Antique Dresser_Top_After

Check out that top! All sorts of fancy and nice.

Top

Here’s another shot. You can see there are still scratches in the top, but they don’t stand out anymore because of the treatment done. If you wanted the scratches out completely, you’d have to sand down the stop, which would remove the original finish of the piece. It’s a toss-up. The scratches don’t bother me, so I opted to let them stay with the original finish of the piece.

Ready for the whole thing?

BEFORE:

Antique Dresser_Before

AFTER:

Dresser After 2

It has such a nice color to it again!

This dresser is a perfect example of not needing to paint old furniture. Don’t get me wrong — I love a painted piece of furniture, but I hate to see beautiful antiques covered with paint because people aren’t aware of their other options!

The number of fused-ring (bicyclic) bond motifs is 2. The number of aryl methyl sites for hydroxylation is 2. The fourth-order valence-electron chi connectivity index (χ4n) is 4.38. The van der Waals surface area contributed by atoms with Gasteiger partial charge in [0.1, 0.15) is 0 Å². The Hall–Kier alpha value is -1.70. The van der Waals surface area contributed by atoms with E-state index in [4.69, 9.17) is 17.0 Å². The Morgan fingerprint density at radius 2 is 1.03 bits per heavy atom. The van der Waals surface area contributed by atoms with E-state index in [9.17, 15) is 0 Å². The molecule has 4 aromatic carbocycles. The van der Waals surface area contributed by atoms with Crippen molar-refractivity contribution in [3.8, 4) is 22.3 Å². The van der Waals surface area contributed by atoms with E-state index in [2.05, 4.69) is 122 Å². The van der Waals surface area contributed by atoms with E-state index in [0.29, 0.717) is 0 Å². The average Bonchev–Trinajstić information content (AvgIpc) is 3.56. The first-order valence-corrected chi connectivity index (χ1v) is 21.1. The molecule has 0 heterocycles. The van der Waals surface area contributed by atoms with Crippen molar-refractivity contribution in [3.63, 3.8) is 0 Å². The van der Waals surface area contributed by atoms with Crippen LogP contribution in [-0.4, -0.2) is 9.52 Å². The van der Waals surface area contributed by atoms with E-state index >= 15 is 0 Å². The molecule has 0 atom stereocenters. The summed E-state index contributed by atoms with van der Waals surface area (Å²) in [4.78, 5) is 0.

Dresser After

My mom and stepdad will be sad they let it go. Now I need to figure out where it will live in my house. I am thinking it will go in our guest room and that we could use it as a future changing table for future babies. That seems to be a popular trend these days, anyway. Wouldn’t this be adorable in a little girl’s room? Of course it would, that’s why my mom got it for her three daughters 🙂

BONUS:

I don’t usually share outtakes from my projects and photo shoots, but Remmy was all over me for this project. I guess when his momma is outside, he’s gonna be glued to her side.

Remmy in project
Here he is in his cone of shame. Don’t worry, he’s OK. He just irritated his paw and wouldn’t leave it alone.
Rem2
Don’t worry, Rem. I wanted to take your picture, not one of the dresser.
Rem1
Staring contest. I won, he got bored.
Rem3
Oh, were you trying to take a picture? My bad…